Sunday 4th June 2017
"I knew a person with cancer… they died. So many of us have waited for what was on the other side of those ellipses, the punch line that is phrased to mean a full stop. We’ve been taught that cancer is a full stop, that exhale and emptiness at the end of a book. But these narratives have been reduced to that macabre line, an unintentional joke.
As adults this is how we talk about cancer, so how are we supposed to teach children about this real life, proverbial bogeyman?
Shortly after treatment, family came to visit. They’d brought their kids, and I’d become a self-designated carer to a rambunctious 10 year old who had more energy than I had to muster.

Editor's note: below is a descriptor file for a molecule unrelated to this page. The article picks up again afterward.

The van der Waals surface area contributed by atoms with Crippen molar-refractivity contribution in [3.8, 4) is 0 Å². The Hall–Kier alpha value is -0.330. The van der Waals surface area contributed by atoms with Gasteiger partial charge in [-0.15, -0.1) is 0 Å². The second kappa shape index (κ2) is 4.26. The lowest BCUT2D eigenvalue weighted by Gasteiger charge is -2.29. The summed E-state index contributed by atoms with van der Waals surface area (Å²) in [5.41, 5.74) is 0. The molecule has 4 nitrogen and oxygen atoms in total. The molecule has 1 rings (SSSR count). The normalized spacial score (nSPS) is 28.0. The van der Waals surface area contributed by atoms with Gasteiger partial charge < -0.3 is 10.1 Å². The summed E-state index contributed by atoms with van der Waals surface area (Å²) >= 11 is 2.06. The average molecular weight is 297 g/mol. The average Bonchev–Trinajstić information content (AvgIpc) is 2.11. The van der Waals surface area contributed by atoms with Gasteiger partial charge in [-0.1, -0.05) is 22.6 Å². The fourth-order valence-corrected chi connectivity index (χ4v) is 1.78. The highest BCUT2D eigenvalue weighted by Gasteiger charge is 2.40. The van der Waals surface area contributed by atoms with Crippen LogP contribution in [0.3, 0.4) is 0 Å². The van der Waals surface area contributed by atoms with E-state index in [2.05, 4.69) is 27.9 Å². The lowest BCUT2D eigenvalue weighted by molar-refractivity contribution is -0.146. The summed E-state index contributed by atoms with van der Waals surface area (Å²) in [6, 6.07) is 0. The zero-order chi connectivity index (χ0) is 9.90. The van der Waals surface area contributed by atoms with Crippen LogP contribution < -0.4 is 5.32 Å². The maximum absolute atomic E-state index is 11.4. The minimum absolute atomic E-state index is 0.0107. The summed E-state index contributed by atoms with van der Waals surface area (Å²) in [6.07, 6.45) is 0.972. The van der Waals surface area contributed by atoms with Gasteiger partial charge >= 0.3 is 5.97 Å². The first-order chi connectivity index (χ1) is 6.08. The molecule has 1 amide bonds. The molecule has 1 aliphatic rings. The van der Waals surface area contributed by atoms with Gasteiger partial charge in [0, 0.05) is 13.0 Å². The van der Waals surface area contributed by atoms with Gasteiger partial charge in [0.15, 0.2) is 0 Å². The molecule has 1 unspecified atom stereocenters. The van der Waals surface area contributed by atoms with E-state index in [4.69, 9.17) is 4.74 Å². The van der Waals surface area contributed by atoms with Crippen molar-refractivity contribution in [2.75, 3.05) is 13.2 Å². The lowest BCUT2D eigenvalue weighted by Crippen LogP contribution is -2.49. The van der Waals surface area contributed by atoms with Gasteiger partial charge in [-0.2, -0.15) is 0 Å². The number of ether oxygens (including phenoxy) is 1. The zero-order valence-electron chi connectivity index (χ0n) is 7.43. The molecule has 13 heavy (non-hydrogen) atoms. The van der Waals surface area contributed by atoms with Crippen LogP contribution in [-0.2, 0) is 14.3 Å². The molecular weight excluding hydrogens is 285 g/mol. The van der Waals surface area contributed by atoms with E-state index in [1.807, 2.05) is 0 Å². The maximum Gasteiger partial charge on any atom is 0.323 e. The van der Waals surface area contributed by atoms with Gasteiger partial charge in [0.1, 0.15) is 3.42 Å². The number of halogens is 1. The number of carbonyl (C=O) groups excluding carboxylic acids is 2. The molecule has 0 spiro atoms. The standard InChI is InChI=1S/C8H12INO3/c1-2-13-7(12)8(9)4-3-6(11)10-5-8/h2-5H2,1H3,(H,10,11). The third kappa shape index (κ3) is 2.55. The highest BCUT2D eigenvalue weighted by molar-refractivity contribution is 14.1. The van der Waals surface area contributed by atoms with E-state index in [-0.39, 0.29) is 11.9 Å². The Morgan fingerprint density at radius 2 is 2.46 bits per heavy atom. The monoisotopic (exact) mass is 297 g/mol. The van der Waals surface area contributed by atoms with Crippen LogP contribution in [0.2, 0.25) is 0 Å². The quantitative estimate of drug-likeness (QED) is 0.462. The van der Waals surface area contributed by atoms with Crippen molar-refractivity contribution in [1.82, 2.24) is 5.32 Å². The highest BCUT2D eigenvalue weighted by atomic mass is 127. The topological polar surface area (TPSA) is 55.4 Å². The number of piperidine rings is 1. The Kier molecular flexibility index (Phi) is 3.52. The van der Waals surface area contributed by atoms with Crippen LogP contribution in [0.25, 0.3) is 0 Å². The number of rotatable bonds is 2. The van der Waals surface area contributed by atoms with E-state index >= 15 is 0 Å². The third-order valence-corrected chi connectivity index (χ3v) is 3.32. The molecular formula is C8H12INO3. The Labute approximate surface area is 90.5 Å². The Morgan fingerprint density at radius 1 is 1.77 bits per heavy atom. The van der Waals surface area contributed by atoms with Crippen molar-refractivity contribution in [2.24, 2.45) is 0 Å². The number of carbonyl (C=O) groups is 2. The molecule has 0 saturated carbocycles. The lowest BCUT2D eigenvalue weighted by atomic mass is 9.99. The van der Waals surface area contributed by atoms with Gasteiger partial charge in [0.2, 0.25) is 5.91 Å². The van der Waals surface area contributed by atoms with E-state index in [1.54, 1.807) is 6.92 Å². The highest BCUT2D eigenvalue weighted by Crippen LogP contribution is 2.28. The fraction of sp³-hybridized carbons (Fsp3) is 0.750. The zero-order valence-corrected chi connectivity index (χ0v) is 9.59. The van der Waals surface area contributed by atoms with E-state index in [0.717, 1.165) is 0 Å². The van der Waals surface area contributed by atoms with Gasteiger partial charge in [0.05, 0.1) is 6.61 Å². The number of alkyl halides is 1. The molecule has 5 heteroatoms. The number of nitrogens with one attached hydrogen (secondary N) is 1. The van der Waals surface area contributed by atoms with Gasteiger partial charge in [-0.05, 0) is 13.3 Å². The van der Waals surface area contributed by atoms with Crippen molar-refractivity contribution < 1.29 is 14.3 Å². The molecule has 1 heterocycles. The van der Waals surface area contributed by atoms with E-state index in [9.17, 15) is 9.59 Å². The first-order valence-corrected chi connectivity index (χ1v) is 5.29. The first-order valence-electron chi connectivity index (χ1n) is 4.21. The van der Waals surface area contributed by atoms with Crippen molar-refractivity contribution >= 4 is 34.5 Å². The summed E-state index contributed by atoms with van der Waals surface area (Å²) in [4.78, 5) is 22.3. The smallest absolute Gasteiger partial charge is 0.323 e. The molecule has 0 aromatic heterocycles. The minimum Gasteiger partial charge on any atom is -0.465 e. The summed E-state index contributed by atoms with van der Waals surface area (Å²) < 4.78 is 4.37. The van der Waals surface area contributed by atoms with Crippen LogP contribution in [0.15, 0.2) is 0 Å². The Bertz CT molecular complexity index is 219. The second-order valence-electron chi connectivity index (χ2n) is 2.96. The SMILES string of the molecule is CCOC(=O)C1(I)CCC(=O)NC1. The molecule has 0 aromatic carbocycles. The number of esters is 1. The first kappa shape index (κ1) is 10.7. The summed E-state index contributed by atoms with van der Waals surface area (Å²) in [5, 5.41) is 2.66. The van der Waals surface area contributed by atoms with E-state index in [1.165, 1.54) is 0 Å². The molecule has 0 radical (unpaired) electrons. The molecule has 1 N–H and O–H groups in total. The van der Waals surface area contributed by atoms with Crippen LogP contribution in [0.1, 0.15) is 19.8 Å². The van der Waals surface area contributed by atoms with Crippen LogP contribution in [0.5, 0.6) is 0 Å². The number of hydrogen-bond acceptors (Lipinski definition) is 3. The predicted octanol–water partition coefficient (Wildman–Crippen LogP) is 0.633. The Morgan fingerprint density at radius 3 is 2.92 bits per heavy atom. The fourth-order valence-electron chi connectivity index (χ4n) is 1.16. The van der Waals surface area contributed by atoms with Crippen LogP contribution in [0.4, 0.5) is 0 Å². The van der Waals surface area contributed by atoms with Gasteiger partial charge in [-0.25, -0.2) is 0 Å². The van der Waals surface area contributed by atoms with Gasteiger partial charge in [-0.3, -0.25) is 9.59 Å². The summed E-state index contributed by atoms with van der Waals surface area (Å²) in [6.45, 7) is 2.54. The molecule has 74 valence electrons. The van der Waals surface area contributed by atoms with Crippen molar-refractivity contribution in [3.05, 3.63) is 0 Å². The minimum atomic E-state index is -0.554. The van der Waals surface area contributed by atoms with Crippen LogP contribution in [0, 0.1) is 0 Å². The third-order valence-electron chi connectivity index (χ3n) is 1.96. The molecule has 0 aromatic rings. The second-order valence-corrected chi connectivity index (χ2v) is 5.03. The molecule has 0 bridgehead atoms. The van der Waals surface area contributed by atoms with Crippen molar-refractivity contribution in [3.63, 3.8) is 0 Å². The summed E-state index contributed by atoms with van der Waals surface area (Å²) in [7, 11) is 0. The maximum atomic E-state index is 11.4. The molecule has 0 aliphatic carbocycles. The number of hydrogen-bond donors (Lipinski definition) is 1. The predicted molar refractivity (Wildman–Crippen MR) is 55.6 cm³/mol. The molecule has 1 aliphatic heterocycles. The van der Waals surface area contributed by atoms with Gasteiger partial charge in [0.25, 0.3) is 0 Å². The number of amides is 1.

He’d kicked a ball into the bushes and I desperately clung to my wig as I tried to fetch it, but the twigs were winning. I fixed my hair in place and continued playing. It wasn’t until later the question came,
“You have cancer. What is it?”
He had overheard the adults talking.
I felt like the moment froze.
How do I tell him?
Is this ok for me to say?
“Do you know X-Men? They have mutations that give them powers.”
“Well it’s like that, except with cancer it makes you poorly instead of having cool powers”
He accepted this answer and it wasn’t frightening. He was proud of what he had learned.
So perhaps, with this new generation, we can stop teaching in full stops. Lets talk more about how they can be involved in the story, to support and be supported without fear."